Outsiders increasingly began to arrive in California during the latter part of the 18th Century. Foreign vessels anchored at San Francisco, Monterey and San Diego for supplies or to trade. In addition to the seafarers, the first Americans to travel overland across the continent reached Spanish settlements along the Pacific Coast.

Already, there was considerable interest evidenced in California, particularly by the American and British governments. Beginning with the 1830s, descriptions of California were finding their way into periodicals and newspapers, thus reaching a wider audience, and causing even greater interest that was soon to lead a mass migration westward to the Pacific.

Many of these settlers became Mexican citizens, joined the Roman Catholic church and married into Mexican families, becoming ranchers and merchants. But there were dissenters who wanted California to be under U.S. rule.

It was President James Knox Polk whose long dream of acquiring California for the United States became a reality during his term from 1845-1849, although he involved the nation in a war with Mexico to gain the territory.

The moment was opportune for seizing California. John C. Fremont, whose two prior expeditious had established him as a celebrity, was now west of the Rockies on a military topographical expedition. Polk had sent a Marine Corps lieutenant, Archibald Gillespie, to carry dispatches to Fremont and the U.S. consul at Monterey, Thomas O. Larkin, advising them of the possibility of war and instructing Fremont to cooperate with American settlers in case of hostilities.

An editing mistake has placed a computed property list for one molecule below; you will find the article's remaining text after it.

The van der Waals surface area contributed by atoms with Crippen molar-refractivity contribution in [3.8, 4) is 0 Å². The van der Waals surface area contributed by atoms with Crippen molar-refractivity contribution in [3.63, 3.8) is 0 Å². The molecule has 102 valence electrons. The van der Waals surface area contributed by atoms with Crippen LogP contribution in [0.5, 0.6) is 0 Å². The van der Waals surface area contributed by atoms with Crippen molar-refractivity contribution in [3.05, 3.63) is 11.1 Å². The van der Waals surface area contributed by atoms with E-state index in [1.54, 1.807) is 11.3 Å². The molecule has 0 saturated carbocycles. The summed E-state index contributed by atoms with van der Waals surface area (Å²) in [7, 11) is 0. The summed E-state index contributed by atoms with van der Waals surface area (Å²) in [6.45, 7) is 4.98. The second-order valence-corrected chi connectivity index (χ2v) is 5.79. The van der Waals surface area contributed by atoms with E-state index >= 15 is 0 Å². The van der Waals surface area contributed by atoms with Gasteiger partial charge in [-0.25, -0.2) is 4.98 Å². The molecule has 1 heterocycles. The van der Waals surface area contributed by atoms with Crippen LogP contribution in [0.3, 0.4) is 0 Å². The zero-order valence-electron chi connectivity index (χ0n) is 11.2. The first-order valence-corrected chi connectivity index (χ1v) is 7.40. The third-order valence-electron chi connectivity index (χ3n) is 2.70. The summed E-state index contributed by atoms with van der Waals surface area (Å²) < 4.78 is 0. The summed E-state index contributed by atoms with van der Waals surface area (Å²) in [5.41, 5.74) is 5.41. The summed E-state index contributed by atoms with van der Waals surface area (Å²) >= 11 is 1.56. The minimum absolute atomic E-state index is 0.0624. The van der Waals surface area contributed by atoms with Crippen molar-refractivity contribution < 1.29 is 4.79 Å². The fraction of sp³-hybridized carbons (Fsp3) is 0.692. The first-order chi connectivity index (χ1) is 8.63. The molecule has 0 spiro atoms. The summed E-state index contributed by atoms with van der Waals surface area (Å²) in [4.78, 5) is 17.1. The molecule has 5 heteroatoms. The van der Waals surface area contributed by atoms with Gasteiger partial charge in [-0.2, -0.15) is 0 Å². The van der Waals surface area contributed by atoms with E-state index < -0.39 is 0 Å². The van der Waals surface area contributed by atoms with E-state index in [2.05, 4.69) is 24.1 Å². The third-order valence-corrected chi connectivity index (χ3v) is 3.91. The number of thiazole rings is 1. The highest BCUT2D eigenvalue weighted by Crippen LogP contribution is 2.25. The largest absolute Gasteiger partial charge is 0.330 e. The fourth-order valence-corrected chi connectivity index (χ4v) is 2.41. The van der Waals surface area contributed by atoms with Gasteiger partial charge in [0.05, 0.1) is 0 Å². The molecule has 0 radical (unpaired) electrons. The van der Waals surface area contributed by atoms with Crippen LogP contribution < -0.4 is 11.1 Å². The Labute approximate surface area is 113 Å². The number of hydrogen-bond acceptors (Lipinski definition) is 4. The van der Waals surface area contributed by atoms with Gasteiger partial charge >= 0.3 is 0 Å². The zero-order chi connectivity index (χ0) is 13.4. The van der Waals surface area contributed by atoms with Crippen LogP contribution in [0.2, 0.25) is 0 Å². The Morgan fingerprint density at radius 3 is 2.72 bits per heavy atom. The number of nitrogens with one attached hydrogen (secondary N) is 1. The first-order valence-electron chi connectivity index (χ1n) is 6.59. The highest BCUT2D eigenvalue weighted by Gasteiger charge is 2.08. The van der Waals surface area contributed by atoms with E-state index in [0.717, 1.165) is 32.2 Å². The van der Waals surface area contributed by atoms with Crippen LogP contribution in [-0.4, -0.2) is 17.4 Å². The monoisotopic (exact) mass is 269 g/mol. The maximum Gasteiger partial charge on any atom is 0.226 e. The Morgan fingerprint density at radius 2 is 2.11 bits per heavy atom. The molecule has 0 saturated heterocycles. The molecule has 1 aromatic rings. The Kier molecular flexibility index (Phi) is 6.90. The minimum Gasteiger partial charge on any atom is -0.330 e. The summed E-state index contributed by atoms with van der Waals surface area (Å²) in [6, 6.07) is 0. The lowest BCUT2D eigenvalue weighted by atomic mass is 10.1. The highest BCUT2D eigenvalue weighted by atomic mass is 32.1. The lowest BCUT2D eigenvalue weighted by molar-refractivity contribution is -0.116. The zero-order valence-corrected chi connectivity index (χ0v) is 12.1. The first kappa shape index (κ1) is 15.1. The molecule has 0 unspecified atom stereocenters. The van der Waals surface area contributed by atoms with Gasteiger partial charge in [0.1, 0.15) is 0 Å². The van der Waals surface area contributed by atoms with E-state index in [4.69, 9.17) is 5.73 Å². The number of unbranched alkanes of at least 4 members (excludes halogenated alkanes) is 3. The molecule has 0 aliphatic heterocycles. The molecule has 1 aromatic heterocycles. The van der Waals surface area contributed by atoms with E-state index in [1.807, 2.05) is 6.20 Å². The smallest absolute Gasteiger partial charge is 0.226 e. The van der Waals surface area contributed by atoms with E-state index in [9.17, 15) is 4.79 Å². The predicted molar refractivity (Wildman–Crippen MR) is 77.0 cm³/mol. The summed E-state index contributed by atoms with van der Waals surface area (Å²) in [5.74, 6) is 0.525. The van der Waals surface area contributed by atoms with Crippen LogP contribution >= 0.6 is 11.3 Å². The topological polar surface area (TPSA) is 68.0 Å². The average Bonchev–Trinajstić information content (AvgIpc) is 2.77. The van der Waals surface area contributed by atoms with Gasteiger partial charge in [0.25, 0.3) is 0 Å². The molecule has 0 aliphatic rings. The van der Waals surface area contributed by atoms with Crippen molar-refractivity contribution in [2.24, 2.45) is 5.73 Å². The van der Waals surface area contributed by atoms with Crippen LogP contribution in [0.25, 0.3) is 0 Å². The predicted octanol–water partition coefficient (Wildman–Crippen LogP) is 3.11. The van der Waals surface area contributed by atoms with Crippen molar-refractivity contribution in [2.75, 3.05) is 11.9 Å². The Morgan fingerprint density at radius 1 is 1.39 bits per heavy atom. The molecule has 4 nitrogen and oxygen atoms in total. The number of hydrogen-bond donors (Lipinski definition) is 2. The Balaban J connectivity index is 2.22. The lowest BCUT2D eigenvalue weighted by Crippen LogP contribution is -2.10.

It was during this period that an impatient group rode into Sonoma, surrounded Col. Mariano Vallejo’s rancho and after consuming an ample supply of the hospitable Mexican official’s brandy, took him prisoner.

The insurgents needed a banner. It was unanimously decided that the flag should contain a grizzly bear, then abundant in California. The lone star was added because it could not fail to suggest itself to men familiar with the history of Texas and the similarity of conditions between that country and what they hoped to make of California. A red flannel stripe was sewn across the bottom of the white cotton cloth. This was from a petticoat worn by Mrs. John Sears when she came west to California.

Short-Lived Revolt

The Bear Flag revolt was short-lived. An American squadron entered Monterey Bay, and on July 7, 1846, Commodore John Drake Sloat ordered the U.S. flag raised by the customs house. Two days later, Lt. J. W. Revere, USA, arrived in Sonoma from San Francisco to perform a similar ceremony.

“Vallejo harbored no ill feelings against the Americans,” Getchey said. “He became a dedicated American citizen, participating in the first constitutional convention held at Monterey prior to statehood. The house he built here in 1852 was New England style rather than adobe, because he wanted it to be typically American. Vallejo was elected to the State Senate in 1850. Later, he served two terms as mayor of Sonoma.